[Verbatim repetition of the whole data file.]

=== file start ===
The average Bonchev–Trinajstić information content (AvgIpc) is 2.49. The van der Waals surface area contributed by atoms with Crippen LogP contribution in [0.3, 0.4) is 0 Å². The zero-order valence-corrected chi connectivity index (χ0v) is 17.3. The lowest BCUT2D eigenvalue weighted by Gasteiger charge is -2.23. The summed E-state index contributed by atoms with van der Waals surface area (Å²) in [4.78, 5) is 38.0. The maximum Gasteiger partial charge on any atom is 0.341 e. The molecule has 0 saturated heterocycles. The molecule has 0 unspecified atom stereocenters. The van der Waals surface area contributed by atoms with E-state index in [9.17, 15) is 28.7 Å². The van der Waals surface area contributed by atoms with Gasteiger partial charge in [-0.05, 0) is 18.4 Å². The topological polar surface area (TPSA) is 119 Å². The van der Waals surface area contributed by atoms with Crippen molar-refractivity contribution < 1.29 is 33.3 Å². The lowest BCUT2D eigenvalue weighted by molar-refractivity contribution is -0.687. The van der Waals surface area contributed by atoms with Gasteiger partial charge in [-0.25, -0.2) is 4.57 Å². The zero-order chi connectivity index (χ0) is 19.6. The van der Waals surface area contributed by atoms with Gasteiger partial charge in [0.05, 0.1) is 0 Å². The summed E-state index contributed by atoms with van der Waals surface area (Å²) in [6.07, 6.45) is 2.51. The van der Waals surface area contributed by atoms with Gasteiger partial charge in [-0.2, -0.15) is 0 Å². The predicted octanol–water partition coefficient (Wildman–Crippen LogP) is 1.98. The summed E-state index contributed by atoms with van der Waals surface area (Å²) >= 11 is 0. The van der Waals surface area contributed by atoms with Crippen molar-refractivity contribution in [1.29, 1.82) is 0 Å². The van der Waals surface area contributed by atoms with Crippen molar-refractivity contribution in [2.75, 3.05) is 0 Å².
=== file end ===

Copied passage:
The average Bonchev–Trinajstić information content (AvgIpc) is 2.49. The van der Waals surface area contributed by atoms with Crippen LogP contribution in [0.3, 0.4) is 0 Å². The zero-order valence-corrected chi connectivity index (χ0v) is 17.3. The lowest BCUT2D eigenvalue weighted by Gasteiger charge is -2.23. The summed E-state index contributed by atoms with van der Waals surface area (Å²) in [4.78, 5) is 38.0. The maximum Gasteiger partial charge on any atom is 0.341 e. The molecule has 0 saturated heterocycles. The molecule has 0 unspecified atom stereocenters. The van der Waals surface area contributed by atoms with E-state index in [9.17, 15) is 28.7 Å². The van der Waals surface area contributed by atoms with Gasteiger partial charge in [-0.05, 0) is 18.4 Å². The topological polar surface area (TPSA) is 119 Å². The van der Waals surface area contributed by atoms with Crippen molar-refractivity contribution < 1.29 is 33.3 Å². The lowest BCUT2D eigenvalue weighted by molar-refractivity contribution is -0.687. The van der Waals surface area contributed by atoms with Gasteiger partial charge in [-0.25, -0.2) is 4.57 Å². The zero-order chi connectivity index (χ0) is 19.6. The van der Waals surface area contributed by atoms with Gasteiger partial charge in [0.05, 0.1) is 0 Å². The summed E-state index contributed by atoms with van der Waals surface area (Å²) in [6.07, 6.45) is 2.51. The van der Waals surface area contributed by atoms with Gasteiger partial charge in [-0.2, -0.15) is 0 Å². The predicted octanol–water partition coefficient (Wildman–Crippen LogP) is 1.98. The summed E-state index contributed by atoms with van der Waals surface area (Å²) >= 11 is 0. The van der Waals surface area contributed by atoms with Crippen molar-refractivity contribution in [1.29, 1.82) is 0 Å². The van der Waals surface area contributed by atoms with Crippen molar-refractivity contribution in [2.75, 3.05) is 0 Å².